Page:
Breaking Into AI’s Black Box: Anthropic Maps the Mind of Its Claude Large Language Model

The opaque inner workings of AI systems are a barrier to their broader deployment. Now, startup Anthropic has made a major breakthrough in our ability to peer inside artificial minds.

One of the great strengths of deep learning neural networks is they can, in a certain sense, think for themselves. Unlike previous generations of AI, which were painstakingly hand coded by humans, these algorithms come up with their own solutions to problems by training on reams of data.

This makes them much less brittle and easier to scale to large problems, but it also means we have little insight into how they reach their decisions. That makes it hard to understand or predict errors or to identify where bias may be creeping into their output.

A lack of transparency limits deployment of these systems in sensitive areas like medicine, law enforcement, or insurance. More speculatively, it also raises concerns around whether we would be able to detect dangerous behaviors, such as deception or power seeking, in more powerful future AI models.

Now though, a team from Anthropic has made a significant advance in our ability to parse what’s going on inside these models. They’ve shown they can not only link particular patterns of activity in a large language model to both concrete and abstract concepts, but they can also control the behavior of the model by dialing this activity up or down.

The research builds on years of work on “mechanistic interpretability,” where researchers reverse engineer neural networks to understand how the activity of different neurons in a model dictate its behavior.

That’s easier said than done because the latest generation of AI models encode information in patterns of activity, rather than particular neurons or groups of neurons. That means individual neurons can be involved in representing a wide range of different concepts.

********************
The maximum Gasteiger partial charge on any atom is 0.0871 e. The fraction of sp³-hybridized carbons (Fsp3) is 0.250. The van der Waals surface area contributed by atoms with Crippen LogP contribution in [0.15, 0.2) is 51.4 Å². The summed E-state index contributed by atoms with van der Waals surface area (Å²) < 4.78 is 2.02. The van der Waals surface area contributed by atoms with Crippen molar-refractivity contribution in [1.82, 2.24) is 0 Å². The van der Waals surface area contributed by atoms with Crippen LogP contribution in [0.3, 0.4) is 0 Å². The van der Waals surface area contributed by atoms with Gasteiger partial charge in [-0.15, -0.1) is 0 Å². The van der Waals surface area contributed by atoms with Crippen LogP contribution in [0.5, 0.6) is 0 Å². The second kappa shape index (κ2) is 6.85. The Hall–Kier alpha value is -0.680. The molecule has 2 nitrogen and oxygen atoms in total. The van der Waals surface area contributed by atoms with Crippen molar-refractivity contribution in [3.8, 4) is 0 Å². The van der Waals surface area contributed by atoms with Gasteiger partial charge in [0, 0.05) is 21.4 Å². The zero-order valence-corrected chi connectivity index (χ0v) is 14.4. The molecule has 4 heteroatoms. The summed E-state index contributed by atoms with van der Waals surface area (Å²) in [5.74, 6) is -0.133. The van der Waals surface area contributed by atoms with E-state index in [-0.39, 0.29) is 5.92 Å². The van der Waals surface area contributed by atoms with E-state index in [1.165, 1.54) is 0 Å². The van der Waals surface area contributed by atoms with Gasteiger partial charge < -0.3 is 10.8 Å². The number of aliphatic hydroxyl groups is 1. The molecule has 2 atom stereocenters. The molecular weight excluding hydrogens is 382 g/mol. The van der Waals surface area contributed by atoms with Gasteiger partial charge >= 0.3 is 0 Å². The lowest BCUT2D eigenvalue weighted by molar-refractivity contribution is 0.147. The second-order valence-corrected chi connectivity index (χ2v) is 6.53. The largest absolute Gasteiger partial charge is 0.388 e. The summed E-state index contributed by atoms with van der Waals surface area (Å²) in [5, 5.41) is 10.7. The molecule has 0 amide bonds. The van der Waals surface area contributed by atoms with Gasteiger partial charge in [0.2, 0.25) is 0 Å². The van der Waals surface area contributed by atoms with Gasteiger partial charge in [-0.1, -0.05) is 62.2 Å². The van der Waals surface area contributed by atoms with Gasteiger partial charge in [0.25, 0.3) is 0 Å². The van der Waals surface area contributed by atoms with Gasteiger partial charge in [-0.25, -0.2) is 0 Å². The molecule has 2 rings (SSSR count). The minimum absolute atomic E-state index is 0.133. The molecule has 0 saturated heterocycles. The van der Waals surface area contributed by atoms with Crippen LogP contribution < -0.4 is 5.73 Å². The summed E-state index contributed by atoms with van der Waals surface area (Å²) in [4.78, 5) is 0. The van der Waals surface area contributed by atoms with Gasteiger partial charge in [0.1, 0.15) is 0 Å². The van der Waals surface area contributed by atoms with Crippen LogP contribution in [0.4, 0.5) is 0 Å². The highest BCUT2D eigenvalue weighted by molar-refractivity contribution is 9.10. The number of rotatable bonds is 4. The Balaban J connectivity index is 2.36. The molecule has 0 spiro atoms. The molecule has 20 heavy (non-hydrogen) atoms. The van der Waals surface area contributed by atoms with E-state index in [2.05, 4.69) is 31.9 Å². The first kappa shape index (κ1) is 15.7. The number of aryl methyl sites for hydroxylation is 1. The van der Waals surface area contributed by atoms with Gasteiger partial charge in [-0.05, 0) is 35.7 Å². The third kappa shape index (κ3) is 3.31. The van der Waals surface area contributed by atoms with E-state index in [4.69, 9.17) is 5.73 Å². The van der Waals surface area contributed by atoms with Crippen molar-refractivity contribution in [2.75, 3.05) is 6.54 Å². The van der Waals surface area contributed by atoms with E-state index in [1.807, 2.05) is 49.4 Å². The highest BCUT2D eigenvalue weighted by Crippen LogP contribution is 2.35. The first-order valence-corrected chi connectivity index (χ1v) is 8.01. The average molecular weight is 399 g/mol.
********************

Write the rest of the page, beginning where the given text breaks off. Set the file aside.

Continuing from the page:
The researchers had previously shown they could extract activity patterns, known as features, from a relatively small model and link them to human interpretable concepts. But this time, the team decided to analyze Anthropic’s Claude 3 Sonnet large language model to show the approach could work on commercially useful AI systems.

They trained another neural network on the activation data from one of Sonnet’s middle layers of neurons, and it was able to pull out roughly 10 million unique features related to everything from people and places to abstract ideas like gender bias or keeping secrets.

Interestingly, they found that features for similar concepts were clustered together, with considerable overlap in active neurons. The team says this suggests that the way ideas are encoded in these models corresponds to our own conceptions of similarity.

More pertinently though, the researchers also discovered that dialing up and down the activity of neurons involved in encoding these features could have significant impacts on the model’s behavior. For example, massively amplifying the feature for the Golden Gate Bridge led the model to force it into every response no matter how irrelevant, even claiming that the model itself was the iconic landmark.

The team also experimented with some more sinister manipulations. In one, they found that over-activating a feature related to spam emails could get the model to bypass restrictions and write one of its own. They could also get the model to use flattery as a means of deception by amping up a feature related to sycophancy.

The team say there’s little danger of attackers using the approach to get models to produce unwanted or dangerous output, mostly because there are already much simpler ways to achieve the same goals. But it could prove a useful way to monitor models for worrying behavior. Turning the activity of different features up or down could also be a way to steer models towards desirable outputs and away from less positive ones.

However, the researchers were keen to point out that the features they’ve discovered make up just a small fraction of all of those contained within the model. What’s more, extracting all features would take huge amounts of computing resources, even more than were used to train the model in the first place.

That means we’re still a long way from having a complete picture of how these models “think.” Nonetheless, the research shows that it is, at least in principle, possible to make these black boxes slightly less inscrutable.

Image Credit: mohammed idris djoudi / Unsplash

Edd Gent
Edd Gent
I am a freelance science and technology writer based in Bangalore, India. My main areas of interest are engineering, computing and biology, with a particular focus on the intersections between the three.
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